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Costa Rica Is First Central American Nation to Enact Marriage Equality

Costa Rica

Daritza Araya and Alexandra Quiros (pictured) were married shortly after midnight on Tuesday when marriage equality became the law of the land. 

When marriage equality became legal in Costa Rica on Tuesday, following a ruling from the country's supreme court that lifted the previous ban, Daritza Araya and Alexandra Quiros (pictured) became the first couple to wed there shortly after midnight.

The women were married by a notary wearing a facemask at an outdoor service that was livestreamed, according to the Associated Press.

The law made Costa Rica the first country in Central America to legalize marriage equality and the sixth country in Latin America to do so, following Ecuador, where it became legal in 2019.

Marriage equality activist Marco Castillo, who was on the frontlines of the fight in the court system, married his partner Tuesday morning.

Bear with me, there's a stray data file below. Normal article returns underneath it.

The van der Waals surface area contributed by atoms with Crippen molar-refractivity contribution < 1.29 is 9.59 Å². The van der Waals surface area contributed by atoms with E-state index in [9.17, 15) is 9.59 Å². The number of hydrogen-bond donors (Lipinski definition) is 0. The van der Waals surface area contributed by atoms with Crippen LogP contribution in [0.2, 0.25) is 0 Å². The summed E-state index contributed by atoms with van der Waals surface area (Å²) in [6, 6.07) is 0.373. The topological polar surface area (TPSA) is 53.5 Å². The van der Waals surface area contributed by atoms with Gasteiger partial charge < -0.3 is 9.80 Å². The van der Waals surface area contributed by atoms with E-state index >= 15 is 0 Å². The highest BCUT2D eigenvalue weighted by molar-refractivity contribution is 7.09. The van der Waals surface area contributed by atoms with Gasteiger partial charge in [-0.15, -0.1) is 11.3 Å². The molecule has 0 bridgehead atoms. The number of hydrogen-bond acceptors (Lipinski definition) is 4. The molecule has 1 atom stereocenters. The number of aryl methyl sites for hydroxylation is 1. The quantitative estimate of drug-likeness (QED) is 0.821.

"This is a step in social equality. The fact that Rodrigo and I are able to come marry each other in a court is progress," Castillo said. "This drives us to continue other fights for those who have a different sexual orientation."

"Today we celebrate freedom, equality and democratic institutions," Costa Rica President Carlos Alvarado Quesada said in a message on TV and social networking.

Alvarado was elected to office in 2018, beating the evangelical candidate Fabricio Alvarado at a time when the Inter-American Court of Human Rights said that countries that signed the American Convention on Human Rights, including Costa Rica, had to take steps to make marriage equality the law, according to the AP.

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